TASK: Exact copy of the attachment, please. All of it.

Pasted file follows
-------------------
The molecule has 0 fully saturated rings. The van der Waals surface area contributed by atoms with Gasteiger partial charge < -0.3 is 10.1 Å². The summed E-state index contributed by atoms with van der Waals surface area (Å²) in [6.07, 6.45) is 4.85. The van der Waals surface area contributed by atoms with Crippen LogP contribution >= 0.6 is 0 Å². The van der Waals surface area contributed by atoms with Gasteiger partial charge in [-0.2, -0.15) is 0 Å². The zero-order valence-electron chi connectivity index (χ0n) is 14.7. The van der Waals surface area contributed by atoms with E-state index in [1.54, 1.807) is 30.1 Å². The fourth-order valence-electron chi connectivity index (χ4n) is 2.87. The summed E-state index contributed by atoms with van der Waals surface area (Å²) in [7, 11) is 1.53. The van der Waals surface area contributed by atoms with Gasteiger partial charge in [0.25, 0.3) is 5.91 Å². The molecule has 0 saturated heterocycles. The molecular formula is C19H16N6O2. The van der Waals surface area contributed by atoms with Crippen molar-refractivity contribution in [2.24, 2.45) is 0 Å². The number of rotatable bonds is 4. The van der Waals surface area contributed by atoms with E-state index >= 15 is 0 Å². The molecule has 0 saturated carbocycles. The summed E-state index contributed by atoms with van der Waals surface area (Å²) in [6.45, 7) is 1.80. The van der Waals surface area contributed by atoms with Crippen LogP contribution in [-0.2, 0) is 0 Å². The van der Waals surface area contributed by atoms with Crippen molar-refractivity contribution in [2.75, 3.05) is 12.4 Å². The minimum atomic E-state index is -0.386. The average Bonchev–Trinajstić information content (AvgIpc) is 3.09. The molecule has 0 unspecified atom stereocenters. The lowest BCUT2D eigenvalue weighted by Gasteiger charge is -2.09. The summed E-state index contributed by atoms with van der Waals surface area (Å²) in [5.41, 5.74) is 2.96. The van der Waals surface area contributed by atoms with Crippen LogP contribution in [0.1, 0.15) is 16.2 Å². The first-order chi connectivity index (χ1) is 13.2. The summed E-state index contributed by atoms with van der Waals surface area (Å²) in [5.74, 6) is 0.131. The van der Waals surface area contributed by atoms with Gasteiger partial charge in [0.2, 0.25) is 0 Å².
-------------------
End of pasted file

The molecule has 0 fully saturated rings. The van der Waals surface area contributed by atoms with Gasteiger partial charge < -0.3 is 10.1 Å². The summed E-state index contributed by atoms with van der Waals surface area (Å²) in [6.07, 6.45) is 4.85. The van der Waals surface area contributed by atoms with Crippen LogP contribution >= 0.6 is 0 Å². The van der Waals surface area contributed by atoms with Gasteiger partial charge in [-0.2, -0.15) is 0 Å². The zero-order valence-electron chi connectivity index (χ0n) is 14.7. The van der Waals surface area contributed by atoms with E-state index in [1.54, 1.807) is 30.1 Å². The fourth-order valence-electron chi connectivity index (χ4n) is 2.87. The summed E-state index contributed by atoms with van der Waals surface area (Å²) in [7, 11) is 1.53. The van der Waals surface area contributed by atoms with Gasteiger partial charge in [0.25, 0.3) is 5.91 Å². The molecule has 0 saturated heterocycles. The molecular formula is C19H16N6O2. The van der Waals surface area contributed by atoms with Crippen molar-refractivity contribution in [2.24, 2.45) is 0 Å². The number of rotatable bonds is 4. The van der Waals surface area contributed by atoms with E-state index >= 15 is 0 Å². The molecule has 0 saturated carbocycles. The summed E-state index contributed by atoms with van der Waals surface area (Å²) in [6.45, 7) is 1.80. The van der Waals surface area contributed by atoms with Crippen LogP contribution in [-0.2, 0) is 0 Å². The van der Waals surface area contributed by atoms with Crippen molar-refractivity contribution in [2.75, 3.05) is 12.4 Å². The minimum atomic E-state index is -0.386. The average Bonchev–Trinajstić information content (AvgIpc) is 3.09. The molecule has 0 unspecified atom stereocenters. The lowest BCUT2D eigenvalue weighted by Gasteiger charge is -2.09. The summed E-state index contributed by atoms with van der Waals surface area (Å²) in [5.41, 5.74) is 2.96. The van der Waals surface area contributed by atoms with Crippen LogP contribution in [0.1, 0.15) is 16.2 Å². The first-order chi connectivity index (χ1) is 13.2. The summed E-state index contributed by atoms with van der Waals surface area (Å²) in [5.74, 6) is 0.131. The van der Waals surface area contributed by atoms with Gasteiger partial charge in [0.2, 0.25) is 0 Å².